Lolita, disturbing as it is, has style and structure. Tampa is just one unlovely word following another until we get to the end. If you want confrontational women's writing taking on previously male-dominated subjects (and you should: plenty of men get to publish books about bad things, often bad books abut bad things), I'd suggest Helen Walsh's Brass and Belinda Webb's The Clockwork Apple instead. Walsh's latest novel is about a woman's affair with a 17 year-old boy: I haven't read it yet but I'm pretty certain it's less exploitative and more intelligent than Nutting's effort. Tampa fails because it has nothing to say really, beyond the obvious fact that women can be paedophiles too. Celeste has no origins, no social context, no causes: she's just a monster to be judged (but enjoyed first, it seems). So what?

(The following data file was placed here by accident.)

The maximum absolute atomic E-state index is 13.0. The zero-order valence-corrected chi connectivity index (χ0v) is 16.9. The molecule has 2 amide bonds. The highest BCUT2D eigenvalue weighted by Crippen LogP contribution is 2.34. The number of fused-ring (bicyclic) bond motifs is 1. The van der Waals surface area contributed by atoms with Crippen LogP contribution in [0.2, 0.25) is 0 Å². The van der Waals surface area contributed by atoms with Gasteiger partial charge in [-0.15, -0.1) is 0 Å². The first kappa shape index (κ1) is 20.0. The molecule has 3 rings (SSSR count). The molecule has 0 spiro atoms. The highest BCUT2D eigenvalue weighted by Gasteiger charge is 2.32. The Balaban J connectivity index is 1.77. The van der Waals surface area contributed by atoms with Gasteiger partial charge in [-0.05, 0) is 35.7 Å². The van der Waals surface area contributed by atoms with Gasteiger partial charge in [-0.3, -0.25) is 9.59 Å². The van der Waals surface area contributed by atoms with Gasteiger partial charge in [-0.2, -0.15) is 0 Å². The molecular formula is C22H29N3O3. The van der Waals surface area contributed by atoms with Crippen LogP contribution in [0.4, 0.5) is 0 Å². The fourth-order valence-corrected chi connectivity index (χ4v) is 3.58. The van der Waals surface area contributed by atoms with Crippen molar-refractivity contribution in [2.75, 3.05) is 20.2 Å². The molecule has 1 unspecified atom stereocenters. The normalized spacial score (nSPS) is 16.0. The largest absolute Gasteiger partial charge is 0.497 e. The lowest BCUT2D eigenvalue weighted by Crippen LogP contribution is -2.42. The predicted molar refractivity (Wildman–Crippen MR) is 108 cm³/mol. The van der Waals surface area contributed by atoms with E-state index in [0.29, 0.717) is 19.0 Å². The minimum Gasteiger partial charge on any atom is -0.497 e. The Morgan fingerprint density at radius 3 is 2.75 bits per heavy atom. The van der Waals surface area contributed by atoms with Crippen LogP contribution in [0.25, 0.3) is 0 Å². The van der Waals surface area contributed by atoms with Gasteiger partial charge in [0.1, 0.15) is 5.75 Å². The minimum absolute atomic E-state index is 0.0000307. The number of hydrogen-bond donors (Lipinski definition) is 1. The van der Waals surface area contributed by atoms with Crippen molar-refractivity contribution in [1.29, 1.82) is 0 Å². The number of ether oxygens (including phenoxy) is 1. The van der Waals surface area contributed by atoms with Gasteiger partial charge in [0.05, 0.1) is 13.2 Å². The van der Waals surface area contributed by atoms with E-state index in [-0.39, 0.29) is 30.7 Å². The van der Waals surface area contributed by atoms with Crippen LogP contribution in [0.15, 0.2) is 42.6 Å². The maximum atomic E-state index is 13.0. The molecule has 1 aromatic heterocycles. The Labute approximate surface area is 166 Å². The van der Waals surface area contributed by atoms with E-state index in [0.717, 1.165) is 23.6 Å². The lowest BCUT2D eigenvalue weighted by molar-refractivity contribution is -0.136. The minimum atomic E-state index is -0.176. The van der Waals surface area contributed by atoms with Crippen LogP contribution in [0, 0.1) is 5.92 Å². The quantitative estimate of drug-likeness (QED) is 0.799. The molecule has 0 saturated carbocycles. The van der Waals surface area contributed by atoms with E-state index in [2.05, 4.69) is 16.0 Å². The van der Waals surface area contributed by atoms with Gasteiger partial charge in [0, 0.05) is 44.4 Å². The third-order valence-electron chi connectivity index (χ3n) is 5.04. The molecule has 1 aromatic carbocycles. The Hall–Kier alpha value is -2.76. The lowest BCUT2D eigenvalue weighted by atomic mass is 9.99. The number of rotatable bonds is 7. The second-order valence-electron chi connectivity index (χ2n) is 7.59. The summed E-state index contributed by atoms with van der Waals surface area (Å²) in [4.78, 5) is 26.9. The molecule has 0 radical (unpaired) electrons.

I actually regret reading this novel. I don't often feel that my time's been wasted despite having read an enormous amount of forgettable or meretricious work in my time, but this one just didn't justify the paper. If you're going to address something important and shocking, you've got to do it well. This didn't.

Back to the marking for me. Enjoy your weekend.